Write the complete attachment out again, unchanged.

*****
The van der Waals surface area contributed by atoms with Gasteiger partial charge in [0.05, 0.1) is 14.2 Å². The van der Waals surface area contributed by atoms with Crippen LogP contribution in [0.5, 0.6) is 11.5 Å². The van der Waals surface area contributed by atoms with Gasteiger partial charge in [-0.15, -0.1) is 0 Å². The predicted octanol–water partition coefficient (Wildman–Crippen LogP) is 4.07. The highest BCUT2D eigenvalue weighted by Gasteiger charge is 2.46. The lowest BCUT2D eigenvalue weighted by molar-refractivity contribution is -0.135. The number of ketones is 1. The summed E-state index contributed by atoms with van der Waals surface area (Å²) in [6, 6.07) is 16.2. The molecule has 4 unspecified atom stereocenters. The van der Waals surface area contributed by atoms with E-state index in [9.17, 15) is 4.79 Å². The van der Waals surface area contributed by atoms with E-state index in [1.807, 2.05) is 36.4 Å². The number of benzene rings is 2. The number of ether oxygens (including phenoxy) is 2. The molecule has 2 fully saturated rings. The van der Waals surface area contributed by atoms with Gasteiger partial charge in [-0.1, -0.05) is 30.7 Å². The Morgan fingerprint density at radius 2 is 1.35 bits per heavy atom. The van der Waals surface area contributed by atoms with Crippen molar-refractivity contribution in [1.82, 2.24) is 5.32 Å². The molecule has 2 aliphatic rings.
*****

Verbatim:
The van der Waals surface area contributed by atoms with Gasteiger partial charge in [0.05, 0.1) is 14.2 Å². The van der Waals surface area contributed by atoms with Crippen LogP contribution in [0.5, 0.6) is 11.5 Å². The van der Waals surface area contributed by atoms with Gasteiger partial charge in [-0.15, -0.1) is 0 Å². The predicted octanol–water partition coefficient (Wildman–Crippen LogP) is 4.07. The highest BCUT2D eigenvalue weighted by Gasteiger charge is 2.46. The lowest BCUT2D eigenvalue weighted by molar-refractivity contribution is -0.135. The number of ketones is 1. The summed E-state index contributed by atoms with van der Waals surface area (Å²) in [6, 6.07) is 16.2. The molecule has 4 unspecified atom stereocenters. The van der Waals surface area contributed by atoms with E-state index in [9.17, 15) is 4.79 Å². The van der Waals surface area contributed by atoms with E-state index in [1.807, 2.05) is 36.4 Å². The number of benzene rings is 2. The number of ether oxygens (including phenoxy) is 2. The molecule has 2 fully saturated rings. The van der Waals surface area contributed by atoms with Gasteiger partial charge in [-0.1, -0.05) is 30.7 Å². The Morgan fingerprint density at radius 2 is 1.35 bits per heavy atom. The van der Waals surface area contributed by atoms with Crippen molar-refractivity contribution in [1.82, 2.24) is 5.32 Å². The molecule has 2 aliphatic rings.